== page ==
Trigeminal neuropathy (trigeminal neuralgia) is a chronic pain syndrome in which the trigeminal (5th cranial nerve) is involved. Trigeminal neuropathy is a type of neuropathic pain (pain associated with injury or damage to a nerve). The usual or "classic" form of the disease (the so-called "Type 1") is characterized by bouts of intense pain manifestations in the form of a burning sensation or blow, which last from a few seconds to two minutes. These attacks can be in the form of group episodes lasting up to two hours. The "atypical" form of the disease (the so-called "Type 2") is characterized by constant aching, burning, stabbing pains of slightly less intensity than in type 1. Both forms of pain can occur in one person, sometimes at the same time. The intensity of pain can lead to disability, both physical and mental.
Trigeminal neuropathy can be associated with a variety of conditions. Neuropathy can be caused by compression of a blood vessel on the trigeminal nerve as it exits the brainstem. This compression causes wear or damage to the protective covering around the nerve (myelin sheath). Symptoms of trigeminal neuropathy can also occur in patients with multiple sclerosis, a disorder in which the myelin sheath of the trigeminal nerve is damaged. Rarely enough, symptoms of neuropathy may be due to nerve compression by a tumor or arteriovenous malformation. Damage to the trigeminal nerve (possibly as a result of maxillofacial surgery, stroke, or facial trauma) can also lead to neuropathic pain.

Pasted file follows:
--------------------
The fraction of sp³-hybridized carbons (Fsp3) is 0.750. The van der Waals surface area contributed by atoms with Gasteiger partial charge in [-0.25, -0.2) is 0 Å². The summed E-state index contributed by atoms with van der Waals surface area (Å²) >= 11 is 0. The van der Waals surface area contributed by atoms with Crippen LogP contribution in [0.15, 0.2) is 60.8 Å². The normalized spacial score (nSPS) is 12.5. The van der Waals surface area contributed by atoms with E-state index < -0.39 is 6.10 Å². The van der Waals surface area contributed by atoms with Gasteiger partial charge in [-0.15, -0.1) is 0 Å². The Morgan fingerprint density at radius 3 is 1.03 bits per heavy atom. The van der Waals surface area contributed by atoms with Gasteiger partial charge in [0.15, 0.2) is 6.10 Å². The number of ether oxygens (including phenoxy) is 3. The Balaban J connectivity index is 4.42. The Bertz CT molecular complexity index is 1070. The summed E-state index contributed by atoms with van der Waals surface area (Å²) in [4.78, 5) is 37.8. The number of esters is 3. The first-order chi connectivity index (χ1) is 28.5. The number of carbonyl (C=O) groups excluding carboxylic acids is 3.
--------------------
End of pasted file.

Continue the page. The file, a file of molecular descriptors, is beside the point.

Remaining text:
Treatment options include medication, surgery, and multimodality.
Anticonvulsants used to block nerve excitation are generally effective in treating HTN 1 but are often less effective in treating the second type of neuropathy. These drugs include carbamazepine, oxcarbazepine, topiramate, gabapentin, pregabalin, clonazepam, phenytoin, lamotrigine, and valproic acid.
For the treatment of NTN, several neurosurgical techniques are mainly used, depending on the nature of the pain, the wishes of the individual, physical health, blood pressure and the presence of previous operations. Some procedures are performed on an outpatient basis, while others, which are performed under general anesthesia, are performed in a hospital. After these surgical procedures, there may be some reduction in the face and it is not uncommon for HTN to recur, even if the procedure was initially successful. Several procedures will apply.
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